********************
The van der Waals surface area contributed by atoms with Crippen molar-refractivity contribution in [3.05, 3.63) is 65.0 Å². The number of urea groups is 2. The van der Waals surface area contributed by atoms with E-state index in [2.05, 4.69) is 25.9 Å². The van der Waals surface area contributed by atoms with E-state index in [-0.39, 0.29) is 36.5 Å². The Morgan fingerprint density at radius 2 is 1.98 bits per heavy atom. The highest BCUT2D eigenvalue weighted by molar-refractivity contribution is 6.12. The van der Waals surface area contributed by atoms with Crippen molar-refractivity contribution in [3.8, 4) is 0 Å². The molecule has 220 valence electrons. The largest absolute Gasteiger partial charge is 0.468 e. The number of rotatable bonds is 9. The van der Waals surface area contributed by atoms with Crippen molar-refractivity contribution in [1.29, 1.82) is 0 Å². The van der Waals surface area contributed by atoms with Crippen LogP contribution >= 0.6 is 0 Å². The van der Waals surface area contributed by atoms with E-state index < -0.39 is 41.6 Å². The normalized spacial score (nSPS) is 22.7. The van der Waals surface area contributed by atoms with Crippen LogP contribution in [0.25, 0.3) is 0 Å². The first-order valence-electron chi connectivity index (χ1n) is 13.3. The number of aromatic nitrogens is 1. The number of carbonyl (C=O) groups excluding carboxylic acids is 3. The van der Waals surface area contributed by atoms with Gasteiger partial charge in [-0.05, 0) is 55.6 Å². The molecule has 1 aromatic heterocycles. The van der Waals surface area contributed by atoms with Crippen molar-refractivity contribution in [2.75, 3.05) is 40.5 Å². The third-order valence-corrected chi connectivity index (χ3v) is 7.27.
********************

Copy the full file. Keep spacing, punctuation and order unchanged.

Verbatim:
The van der Waals surface area contributed by atoms with Crippen molar-refractivity contribution in [3.05, 3.63) is 65.0 Å². The number of urea groups is 2. The van der Waals surface area contributed by atoms with E-state index in [2.05, 4.69) is 25.9 Å². The van der Waals surface area contributed by atoms with E-state index in [-0.39, 0.29) is 36.5 Å². The Morgan fingerprint density at radius 2 is 1.98 bits per heavy atom. The highest BCUT2D eigenvalue weighted by molar-refractivity contribution is 6.12. The van der Waals surface area contributed by atoms with Crippen molar-refractivity contribution in [3.8, 4) is 0 Å². The molecule has 220 valence electrons. The largest absolute Gasteiger partial charge is 0.468 e. The number of rotatable bonds is 9. The van der Waals surface area contributed by atoms with Crippen molar-refractivity contribution in [1.29, 1.82) is 0 Å². The van der Waals surface area contributed by atoms with Crippen LogP contribution >= 0.6 is 0 Å². The van der Waals surface area contributed by atoms with E-state index < -0.39 is 41.6 Å². The normalized spacial score (nSPS) is 22.7. The van der Waals surface area contributed by atoms with Crippen LogP contribution in [0.25, 0.3) is 0 Å². The first-order valence-electron chi connectivity index (χ1n) is 13.3. The number of aromatic nitrogens is 1. The number of carbonyl (C=O) groups excluding carboxylic acids is 3. The van der Waals surface area contributed by atoms with Gasteiger partial charge in [-0.05, 0) is 55.6 Å². The molecule has 1 aromatic heterocycles. The van der Waals surface area contributed by atoms with Crippen molar-refractivity contribution in [2.75, 3.05) is 40.5 Å². The third-order valence-corrected chi connectivity index (χ3v) is 7.27.